By Doug Macron
The New York District Court hearing a lawsuit filed by Cold Spring Harbor Laboratory against its former patent counsel has found the venue improper and has declined to rule on a motion to dismiss the case.
As a result, it will be up to a new court in Massachusetts to rule on CSHL's allegations that the law firm Ropes & Gray mishandled certain RNAi-related intellectual property stemming from the work of Greg Hannon and maintained improper business relationships with RNAi drug developers.
"The court does not need to address the merits of the underlying claims [of the case] because … the court grants the defendants' motion to dismiss … for improper venue and transfers this case to the District of Massachusetts," the US District Court for the Eastern District of New York ruled last week.
The legal row began about a year ago when CSHL sued Ropes & Gray and its former attorney Matthew Vincent for allegedly improperly prosecuting US two patent applications — Nos. 20040018999, filed May 16, 2001, and 20020162126, filed May 24, 2001 — that cover the work of CSHL investigator Greg Hannon (GSN 2/25/2010).
CSHL charged that Vincent, who was handling the filings, did not provide "an original, complete description of … Hannon's work … [but instead] relied upon copying extensive portions of text — essentially verbatim — from a prior patent application" published by RNAi pioneers Andrew Fire, of the Carnegie Institution of Washington, and Craig Mello, of the University of Massachusetts Medical School.
In doing so, Vincent created the impression that Hannon's work was "either something that Fire invented or was suggested by the Fire application," rather than a novel invention that "represented a considerable advance over the prior art," the suit alleges.
According to CSHL, Vincent further concealed his actions and, by the time the situation came to light through an internal CSHL investigation, the applications had already been "unfairly prejudiced," leading to their rejection by the US Patent and Trademark Office.
CSHL claims that the total losses related to Vincent's alleged malpractice are as much as $82.5 million, which includes lost revenues from commercial user licenses and royalties.
For its part, Ropes & Gray contends that the patent applications were rejected based on the inventions of researchers other than Fire and Mello, including Benitec co-founder Michael Graham, and asked that the suit be dismissed.
Before the court could rule on the dismissal, CSHL sought to expand its suit to include charges that Ropes & Gray improperly represented Arrowhead Research subsidiary Insert Therapeutics, which was later merged into another Arrowhead company, Calando Pharmaceuticals, and RXi Pharmaceuticals.
Specifically, CSHL alleges that Vincent, a co-founder of Calando, included certain of Hannon's inventions into a patent application filed on behalf of Insert. He later "approached CSHL to propose a business venture [with] … Insert without disclosing his relationship with Insert or seeking a waiver of conflict from CSHL," the institute claims.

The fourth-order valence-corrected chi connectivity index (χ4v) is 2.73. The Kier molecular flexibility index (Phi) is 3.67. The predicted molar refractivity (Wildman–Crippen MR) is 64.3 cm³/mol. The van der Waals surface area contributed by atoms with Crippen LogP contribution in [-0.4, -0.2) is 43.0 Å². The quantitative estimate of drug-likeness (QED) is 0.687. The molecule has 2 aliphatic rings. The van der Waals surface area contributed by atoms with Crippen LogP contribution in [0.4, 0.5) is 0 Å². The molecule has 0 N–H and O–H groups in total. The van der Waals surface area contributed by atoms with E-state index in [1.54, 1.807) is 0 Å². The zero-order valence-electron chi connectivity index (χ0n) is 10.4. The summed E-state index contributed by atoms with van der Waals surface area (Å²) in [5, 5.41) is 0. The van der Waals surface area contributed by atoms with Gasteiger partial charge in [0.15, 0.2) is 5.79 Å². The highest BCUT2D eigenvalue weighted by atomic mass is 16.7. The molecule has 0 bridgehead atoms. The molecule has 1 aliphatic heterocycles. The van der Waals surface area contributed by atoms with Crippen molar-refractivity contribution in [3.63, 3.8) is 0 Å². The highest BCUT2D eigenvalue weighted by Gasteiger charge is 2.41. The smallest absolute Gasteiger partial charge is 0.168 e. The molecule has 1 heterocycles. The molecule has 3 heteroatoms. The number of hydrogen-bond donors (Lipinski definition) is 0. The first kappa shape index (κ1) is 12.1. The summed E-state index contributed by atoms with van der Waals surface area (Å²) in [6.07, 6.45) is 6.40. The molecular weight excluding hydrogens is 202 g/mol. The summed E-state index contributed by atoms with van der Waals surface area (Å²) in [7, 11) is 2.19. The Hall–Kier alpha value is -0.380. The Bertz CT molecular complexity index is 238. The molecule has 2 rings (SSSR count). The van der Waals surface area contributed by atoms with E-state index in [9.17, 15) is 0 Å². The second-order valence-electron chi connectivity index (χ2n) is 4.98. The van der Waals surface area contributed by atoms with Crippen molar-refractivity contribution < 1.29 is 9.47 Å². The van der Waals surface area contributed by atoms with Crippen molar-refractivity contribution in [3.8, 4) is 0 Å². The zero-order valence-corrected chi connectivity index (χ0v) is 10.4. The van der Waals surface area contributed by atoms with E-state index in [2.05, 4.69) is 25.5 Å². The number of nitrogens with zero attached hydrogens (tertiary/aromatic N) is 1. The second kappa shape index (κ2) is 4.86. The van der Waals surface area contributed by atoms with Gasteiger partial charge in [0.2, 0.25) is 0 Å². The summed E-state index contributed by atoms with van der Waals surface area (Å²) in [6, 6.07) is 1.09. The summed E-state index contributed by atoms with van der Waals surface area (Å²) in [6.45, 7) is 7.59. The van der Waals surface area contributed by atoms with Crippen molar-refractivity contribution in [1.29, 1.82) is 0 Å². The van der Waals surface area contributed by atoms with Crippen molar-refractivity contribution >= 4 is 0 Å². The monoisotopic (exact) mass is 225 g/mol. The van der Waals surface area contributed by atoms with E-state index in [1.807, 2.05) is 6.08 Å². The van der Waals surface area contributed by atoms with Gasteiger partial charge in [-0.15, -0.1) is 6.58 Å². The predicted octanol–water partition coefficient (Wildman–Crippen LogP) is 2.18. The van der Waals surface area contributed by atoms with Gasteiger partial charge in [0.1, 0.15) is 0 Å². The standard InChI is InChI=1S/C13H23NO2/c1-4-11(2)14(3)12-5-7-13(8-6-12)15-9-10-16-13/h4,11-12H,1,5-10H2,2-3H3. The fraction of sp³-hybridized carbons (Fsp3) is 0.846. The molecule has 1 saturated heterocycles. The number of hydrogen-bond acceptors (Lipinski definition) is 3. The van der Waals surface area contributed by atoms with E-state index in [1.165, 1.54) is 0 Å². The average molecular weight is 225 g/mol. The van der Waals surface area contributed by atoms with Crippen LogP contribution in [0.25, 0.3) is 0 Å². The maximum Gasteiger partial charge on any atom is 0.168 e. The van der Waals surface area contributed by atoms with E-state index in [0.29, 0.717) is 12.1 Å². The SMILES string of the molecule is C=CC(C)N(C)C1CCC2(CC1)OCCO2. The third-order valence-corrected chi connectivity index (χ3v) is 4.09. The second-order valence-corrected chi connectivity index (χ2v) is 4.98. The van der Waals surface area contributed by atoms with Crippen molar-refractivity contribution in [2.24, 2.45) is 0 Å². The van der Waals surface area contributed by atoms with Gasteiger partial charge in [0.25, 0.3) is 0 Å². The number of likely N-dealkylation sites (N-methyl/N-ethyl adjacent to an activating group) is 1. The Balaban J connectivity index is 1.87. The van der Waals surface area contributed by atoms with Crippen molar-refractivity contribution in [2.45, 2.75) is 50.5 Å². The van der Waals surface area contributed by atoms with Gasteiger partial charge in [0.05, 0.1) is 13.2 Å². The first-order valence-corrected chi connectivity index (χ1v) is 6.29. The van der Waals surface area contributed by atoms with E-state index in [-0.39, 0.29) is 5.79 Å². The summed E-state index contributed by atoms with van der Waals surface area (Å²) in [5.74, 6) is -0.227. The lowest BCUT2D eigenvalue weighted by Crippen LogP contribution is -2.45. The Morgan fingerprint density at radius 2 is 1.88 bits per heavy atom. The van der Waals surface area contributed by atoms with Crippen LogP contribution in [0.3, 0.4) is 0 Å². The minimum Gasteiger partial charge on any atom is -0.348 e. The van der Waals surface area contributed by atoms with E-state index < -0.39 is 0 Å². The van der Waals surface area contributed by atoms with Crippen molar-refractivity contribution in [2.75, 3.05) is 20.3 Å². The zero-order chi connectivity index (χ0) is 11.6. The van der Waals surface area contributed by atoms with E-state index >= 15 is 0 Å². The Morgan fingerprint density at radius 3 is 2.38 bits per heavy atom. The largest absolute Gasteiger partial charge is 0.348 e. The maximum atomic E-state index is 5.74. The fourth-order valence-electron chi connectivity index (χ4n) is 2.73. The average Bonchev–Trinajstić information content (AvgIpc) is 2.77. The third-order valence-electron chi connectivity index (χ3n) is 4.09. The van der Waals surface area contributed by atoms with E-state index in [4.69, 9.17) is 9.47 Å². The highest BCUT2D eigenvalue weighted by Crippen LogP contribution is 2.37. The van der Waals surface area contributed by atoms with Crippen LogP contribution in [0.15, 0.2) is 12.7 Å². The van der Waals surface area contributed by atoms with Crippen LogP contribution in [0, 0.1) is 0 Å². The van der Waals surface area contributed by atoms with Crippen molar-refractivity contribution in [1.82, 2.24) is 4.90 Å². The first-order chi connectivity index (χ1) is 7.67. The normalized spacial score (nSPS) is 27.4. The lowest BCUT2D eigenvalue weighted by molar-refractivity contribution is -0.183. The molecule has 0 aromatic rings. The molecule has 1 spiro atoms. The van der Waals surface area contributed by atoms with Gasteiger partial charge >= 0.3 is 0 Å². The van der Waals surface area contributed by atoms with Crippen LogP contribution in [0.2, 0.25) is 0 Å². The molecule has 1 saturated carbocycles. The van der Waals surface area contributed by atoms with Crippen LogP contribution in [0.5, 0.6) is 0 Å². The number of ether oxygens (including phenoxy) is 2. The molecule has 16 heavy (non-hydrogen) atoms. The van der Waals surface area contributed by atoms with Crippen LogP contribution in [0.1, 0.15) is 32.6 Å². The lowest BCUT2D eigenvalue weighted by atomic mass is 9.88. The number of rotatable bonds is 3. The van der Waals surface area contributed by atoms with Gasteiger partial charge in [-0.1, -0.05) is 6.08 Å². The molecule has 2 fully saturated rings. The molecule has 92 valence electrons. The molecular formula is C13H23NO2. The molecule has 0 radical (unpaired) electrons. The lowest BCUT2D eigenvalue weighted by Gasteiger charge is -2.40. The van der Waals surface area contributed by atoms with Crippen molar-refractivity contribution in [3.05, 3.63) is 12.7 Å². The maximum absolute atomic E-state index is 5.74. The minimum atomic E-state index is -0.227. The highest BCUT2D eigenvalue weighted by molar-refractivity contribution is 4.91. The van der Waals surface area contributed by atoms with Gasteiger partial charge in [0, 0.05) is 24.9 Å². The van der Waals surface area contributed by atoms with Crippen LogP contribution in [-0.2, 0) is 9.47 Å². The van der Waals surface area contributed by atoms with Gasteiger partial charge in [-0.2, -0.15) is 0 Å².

Meanwhile, in 2007, he began representing RXi, which that year non-exclusively licensed shRNA technology developed by Hannon, an RXi co-founder. CSHL says Vincent never disclosed his relationship to the company.
Further complicating matters was a company founded by Vincent called The IP Resource Company, which performed patent database searches. According to a court filing, it was alleged that Vincent prepared and submitted invoices to Ropes & Gray for payment for work done by the company without disclosing his role, then transferred the payments to his personal account.
Vincent's activities were the subject of a disciplinary investigation by the Commonwealth of Massachusetts, and he later voluntarily resigned from the practice of law, the filing notes.
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In its request to have the suit dismissed, Ropes & Gray argued that the New York District Court was not the proper venue for the case to be heard, and last week the court agreed.
"Vincent performed the majority of his work preparing the Hannon [patent] applications and responding to [patent office] actions from his office … in Massachusetts," it stated. "The telephone conversations, emails, and the draft patents exchanged between the parties served the function of providing Vincent with information to perform the actual drafting and prosecution of the patents, but his actions that allegedly constituted malpractice did not occur in the course of these communications.
"Assuming the plaintiff’s allegations are true, Vincent knew from the moment he copied the Fire [patent] text into [Hannon's patent applications] that he was performing an improper act," the court added.
However, "finding venue in the Eastern District of New York solely based on the defendants' failure to inform the plaintiff of the alleged malpractice in telephone conversations would lead to a rule where venue always existed where a plaintiff resides so long as there are any communications where the defendant had an opportunity to and failed to disclose the malpractice," it added, noting that such a rule would not comport with existing law.
"Because the defendants did not commit any of the alleged acts or omissions underlying the legal malpractice claim in the Eastern District of New York, and any relevant communications were tangential to the legal malpractice claim, venue is not proper in the Eastern District of New York," the court ruled.
As a result, the case has been transferred to Massachusetts.
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